Trial lawyer Michael Pullara unravels his decade-long investigation of the 1993 murder of CIA officer Freddie Woodruff in the Soviet Republic of Georgia—disguised as a carjacking but ultimately ordered by KGB agents and covered up in Moscow as well as in Washington.
His bold examination of an almost laughable Georgian murder investigation and its cover-up at the highest levels bespeaks of someone who’s looking to get himself killed. As comical as it is frightening, it’s one of the things that makes this book all the more interesting ... His examination of the Georgian and Russian probes, as well as the subsequent trial, exposes an implausible-sounding but accurate look at the instability that passed for a government after the Soviet Union broke apart ... Mr. Pullara delivers. The Spy Who Was Left Behind, while telling Freddie Woodruff’s tragic story, also displays what a real investigator can uncover among complex documents, details and personalities. This investigative journey will draw readers in.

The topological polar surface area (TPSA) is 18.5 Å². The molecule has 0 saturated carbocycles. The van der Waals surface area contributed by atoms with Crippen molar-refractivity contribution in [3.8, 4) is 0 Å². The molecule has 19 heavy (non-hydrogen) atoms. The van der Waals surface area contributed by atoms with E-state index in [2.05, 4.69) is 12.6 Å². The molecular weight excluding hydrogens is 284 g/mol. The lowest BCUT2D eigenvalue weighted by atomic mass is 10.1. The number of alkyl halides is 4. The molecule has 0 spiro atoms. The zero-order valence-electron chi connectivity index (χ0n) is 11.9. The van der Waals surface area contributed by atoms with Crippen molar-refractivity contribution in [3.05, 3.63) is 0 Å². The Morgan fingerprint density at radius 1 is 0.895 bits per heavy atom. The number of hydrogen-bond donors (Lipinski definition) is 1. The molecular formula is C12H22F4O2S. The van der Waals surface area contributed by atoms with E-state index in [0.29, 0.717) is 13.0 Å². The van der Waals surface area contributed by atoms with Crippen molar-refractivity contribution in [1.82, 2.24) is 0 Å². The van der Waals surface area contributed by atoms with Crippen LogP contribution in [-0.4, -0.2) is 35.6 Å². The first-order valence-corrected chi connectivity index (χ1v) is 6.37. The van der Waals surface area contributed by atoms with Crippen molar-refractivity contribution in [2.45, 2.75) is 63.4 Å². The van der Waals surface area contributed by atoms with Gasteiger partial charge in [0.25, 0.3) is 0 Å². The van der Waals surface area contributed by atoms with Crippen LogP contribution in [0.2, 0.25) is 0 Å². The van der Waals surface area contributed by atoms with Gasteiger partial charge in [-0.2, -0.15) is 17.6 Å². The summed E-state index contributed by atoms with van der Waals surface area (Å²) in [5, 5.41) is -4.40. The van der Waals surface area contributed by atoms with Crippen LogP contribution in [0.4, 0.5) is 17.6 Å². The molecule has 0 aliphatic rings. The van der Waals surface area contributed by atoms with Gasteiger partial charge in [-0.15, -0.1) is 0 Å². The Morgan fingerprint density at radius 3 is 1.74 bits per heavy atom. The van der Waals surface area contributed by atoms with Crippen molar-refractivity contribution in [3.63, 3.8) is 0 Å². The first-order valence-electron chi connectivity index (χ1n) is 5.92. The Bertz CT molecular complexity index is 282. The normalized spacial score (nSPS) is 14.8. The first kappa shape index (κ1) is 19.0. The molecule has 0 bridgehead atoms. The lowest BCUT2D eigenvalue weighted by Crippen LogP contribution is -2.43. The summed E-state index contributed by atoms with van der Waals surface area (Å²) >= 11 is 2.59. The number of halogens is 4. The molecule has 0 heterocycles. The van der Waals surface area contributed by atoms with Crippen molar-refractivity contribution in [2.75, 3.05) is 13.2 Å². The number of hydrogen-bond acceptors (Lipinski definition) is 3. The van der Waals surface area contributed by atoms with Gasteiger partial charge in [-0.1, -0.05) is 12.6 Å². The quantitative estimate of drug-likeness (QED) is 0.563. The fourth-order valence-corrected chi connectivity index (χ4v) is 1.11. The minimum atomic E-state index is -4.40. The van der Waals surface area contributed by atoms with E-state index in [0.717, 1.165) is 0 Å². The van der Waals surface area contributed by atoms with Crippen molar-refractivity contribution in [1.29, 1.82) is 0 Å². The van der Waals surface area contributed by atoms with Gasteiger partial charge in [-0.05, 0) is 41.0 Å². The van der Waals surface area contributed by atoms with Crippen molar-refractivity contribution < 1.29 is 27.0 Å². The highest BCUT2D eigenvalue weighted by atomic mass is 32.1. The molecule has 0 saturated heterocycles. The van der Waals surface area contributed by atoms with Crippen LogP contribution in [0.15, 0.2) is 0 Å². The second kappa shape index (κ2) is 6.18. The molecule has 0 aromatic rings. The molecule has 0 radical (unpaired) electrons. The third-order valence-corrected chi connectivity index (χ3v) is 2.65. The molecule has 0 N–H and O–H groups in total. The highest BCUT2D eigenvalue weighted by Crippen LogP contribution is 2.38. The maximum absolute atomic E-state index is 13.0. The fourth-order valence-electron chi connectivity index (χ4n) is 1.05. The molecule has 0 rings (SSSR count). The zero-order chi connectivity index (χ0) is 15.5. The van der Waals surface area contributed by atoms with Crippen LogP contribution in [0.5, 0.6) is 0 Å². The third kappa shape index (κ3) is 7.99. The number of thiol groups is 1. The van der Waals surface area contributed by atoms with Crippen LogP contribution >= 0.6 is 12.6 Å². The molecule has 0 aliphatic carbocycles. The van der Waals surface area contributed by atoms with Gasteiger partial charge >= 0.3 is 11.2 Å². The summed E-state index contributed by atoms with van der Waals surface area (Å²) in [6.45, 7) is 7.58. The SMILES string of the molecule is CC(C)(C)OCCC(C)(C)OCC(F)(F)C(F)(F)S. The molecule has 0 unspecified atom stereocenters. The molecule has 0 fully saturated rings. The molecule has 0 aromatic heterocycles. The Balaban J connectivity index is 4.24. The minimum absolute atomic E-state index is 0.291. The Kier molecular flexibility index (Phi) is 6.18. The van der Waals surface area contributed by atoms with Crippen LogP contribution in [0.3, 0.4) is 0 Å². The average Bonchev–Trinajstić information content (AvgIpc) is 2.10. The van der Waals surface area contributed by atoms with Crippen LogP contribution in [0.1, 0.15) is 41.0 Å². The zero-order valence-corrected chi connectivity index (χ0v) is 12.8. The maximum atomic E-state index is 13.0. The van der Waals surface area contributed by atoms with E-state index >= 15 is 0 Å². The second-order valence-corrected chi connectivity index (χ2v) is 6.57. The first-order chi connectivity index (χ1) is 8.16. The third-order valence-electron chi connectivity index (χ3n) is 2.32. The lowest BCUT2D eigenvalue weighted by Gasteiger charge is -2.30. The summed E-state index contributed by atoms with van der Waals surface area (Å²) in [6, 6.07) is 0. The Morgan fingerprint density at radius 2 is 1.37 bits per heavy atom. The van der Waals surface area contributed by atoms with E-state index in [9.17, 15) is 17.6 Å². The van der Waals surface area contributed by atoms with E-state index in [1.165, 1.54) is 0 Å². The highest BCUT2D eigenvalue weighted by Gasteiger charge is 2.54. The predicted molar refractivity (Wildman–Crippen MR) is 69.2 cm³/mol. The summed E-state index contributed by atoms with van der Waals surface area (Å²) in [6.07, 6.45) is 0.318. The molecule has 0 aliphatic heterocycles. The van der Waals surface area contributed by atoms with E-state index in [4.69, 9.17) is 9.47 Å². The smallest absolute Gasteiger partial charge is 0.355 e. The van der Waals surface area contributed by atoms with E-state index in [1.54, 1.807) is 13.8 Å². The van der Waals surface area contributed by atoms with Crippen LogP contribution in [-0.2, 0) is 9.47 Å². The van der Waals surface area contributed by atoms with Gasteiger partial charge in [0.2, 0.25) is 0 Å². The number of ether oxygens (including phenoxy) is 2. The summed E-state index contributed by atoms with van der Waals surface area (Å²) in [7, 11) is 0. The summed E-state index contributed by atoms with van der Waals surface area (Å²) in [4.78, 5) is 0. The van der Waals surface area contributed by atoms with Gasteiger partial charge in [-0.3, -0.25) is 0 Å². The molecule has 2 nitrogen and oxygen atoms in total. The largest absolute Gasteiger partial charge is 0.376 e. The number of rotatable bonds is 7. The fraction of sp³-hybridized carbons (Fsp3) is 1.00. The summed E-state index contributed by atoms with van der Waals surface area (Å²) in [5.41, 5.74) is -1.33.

The Spy Who Was Left Behind tells a fascinating story of one man’s quest for the truth, even if that meant putting his own life at risk for someone he had never met. Pullara attacks the problem as a good lawyer would attack a legal case, methodically examining documents, interviewing witnesses, researching, making site visits, using the press ... Intrigue heightens, and the stakes rise ... Michael Pullara sets a standard for idealistic attorneys to strive for. Whether he succeeded or failed is not the heart of the matter; it’s the fact that he tried. The Spy Who Was Left Behind tells that story.
From diving deep into FBI documents to repeatedly visiting the country and tracking down the shadowy protagonists, Pullara does a fine job of sleuthing to get at what he believes is the truth. A highly detailed, engrossing work that incorporates a history of fledgling Georgia amid the author’s well-demonstrated 'passion for mysteries…[and] memory for trivia.'